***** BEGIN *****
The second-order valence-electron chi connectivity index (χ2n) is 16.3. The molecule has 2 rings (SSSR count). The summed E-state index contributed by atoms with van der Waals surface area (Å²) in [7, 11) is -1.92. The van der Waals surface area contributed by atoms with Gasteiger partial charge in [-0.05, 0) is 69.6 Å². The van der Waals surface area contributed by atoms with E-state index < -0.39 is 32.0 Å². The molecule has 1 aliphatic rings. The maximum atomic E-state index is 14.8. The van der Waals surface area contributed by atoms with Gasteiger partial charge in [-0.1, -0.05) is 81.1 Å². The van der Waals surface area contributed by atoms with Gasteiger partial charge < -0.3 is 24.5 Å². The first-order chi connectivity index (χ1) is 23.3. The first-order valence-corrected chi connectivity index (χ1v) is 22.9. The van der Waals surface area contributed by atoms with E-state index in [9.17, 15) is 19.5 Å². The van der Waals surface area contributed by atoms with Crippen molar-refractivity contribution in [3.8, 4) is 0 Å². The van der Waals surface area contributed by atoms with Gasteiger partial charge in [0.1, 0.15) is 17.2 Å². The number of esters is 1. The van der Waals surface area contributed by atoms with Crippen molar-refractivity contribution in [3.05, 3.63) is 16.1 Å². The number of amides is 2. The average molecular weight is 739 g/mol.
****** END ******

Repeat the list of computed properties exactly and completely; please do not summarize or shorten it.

The second-order valence-electron chi connectivity index (χ2n) is 16.3. The molecule has 2 rings (SSSR count). The summed E-state index contributed by atoms with van der Waals surface area (Å²) in [7, 11) is -1.92. The van der Waals surface area contributed by atoms with Gasteiger partial charge in [-0.05, 0) is 69.6 Å². The van der Waals surface area contributed by atoms with E-state index < -0.39 is 32.0 Å². The molecule has 1 aliphatic rings. The maximum atomic E-state index is 14.8. The van der Waals surface area contributed by atoms with Gasteiger partial charge in [-0.1, -0.05) is 81.1 Å². The van der Waals surface area contributed by atoms with Gasteiger partial charge < -0.3 is 24.5 Å². The first-order chi connectivity index (χ1) is 23.3. The first-order valence-corrected chi connectivity index (χ1v) is 22.9. The van der Waals surface area contributed by atoms with E-state index in [9.17, 15) is 19.5 Å². The van der Waals surface area contributed by atoms with Crippen molar-refractivity contribution in [3.8, 4) is 0 Å². The van der Waals surface area contributed by atoms with Gasteiger partial charge in [0.1, 0.15) is 17.2 Å². The number of esters is 1. The van der Waals surface area contributed by atoms with Crippen molar-refractivity contribution in [3.05, 3.63) is 16.1 Å². The number of amides is 2. The average molecular weight is 739 g/mol.